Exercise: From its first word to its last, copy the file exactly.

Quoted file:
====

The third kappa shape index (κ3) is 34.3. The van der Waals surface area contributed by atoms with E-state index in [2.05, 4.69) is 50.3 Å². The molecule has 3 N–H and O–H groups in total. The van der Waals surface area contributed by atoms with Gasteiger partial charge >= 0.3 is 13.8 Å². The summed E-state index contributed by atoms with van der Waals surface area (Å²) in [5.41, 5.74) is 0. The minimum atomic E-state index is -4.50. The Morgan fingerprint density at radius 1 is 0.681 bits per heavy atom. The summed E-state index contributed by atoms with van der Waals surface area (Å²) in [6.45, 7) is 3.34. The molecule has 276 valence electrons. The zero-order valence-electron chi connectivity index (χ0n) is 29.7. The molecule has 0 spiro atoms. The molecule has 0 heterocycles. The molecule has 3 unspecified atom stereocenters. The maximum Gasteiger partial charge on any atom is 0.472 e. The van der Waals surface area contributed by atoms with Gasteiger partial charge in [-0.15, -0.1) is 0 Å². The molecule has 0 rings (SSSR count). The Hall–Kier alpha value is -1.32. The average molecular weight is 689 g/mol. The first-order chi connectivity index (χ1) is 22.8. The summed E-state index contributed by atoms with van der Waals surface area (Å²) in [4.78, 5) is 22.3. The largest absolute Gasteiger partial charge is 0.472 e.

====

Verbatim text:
The third kappa shape index (κ3) is 34.3. The van der Waals surface area contributed by atoms with E-state index in [2.05, 4.69) is 50.3 Å². The molecule has 3 N–H and O–H groups in total. The van der Waals surface area contributed by atoms with Gasteiger partial charge >= 0.3 is 13.8 Å². The summed E-state index contributed by atoms with van der Waals surface area (Å²) in [5.41, 5.74) is 0. The minimum atomic E-state index is -4.50. The Morgan fingerprint density at radius 1 is 0.681 bits per heavy atom. The summed E-state index contributed by atoms with van der Waals surface area (Å²) in [6.45, 7) is 3.34. The molecule has 276 valence electrons. The zero-order valence-electron chi connectivity index (χ0n) is 29.7. The molecule has 0 spiro atoms. The molecule has 0 heterocycles. The molecule has 3 unspecified atom stereocenters. The maximum Gasteiger partial charge on any atom is 0.472 e. The van der Waals surface area contributed by atoms with Gasteiger partial charge in [-0.15, -0.1) is 0 Å². The molecule has 0 rings (SSSR count). The Hall–Kier alpha value is -1.32. The average molecular weight is 689 g/mol. The first-order chi connectivity index (χ1) is 22.8. The summed E-state index contributed by atoms with van der Waals surface area (Å²) in [4.78, 5) is 22.3. The largest absolute Gasteiger partial charge is 0.472 e.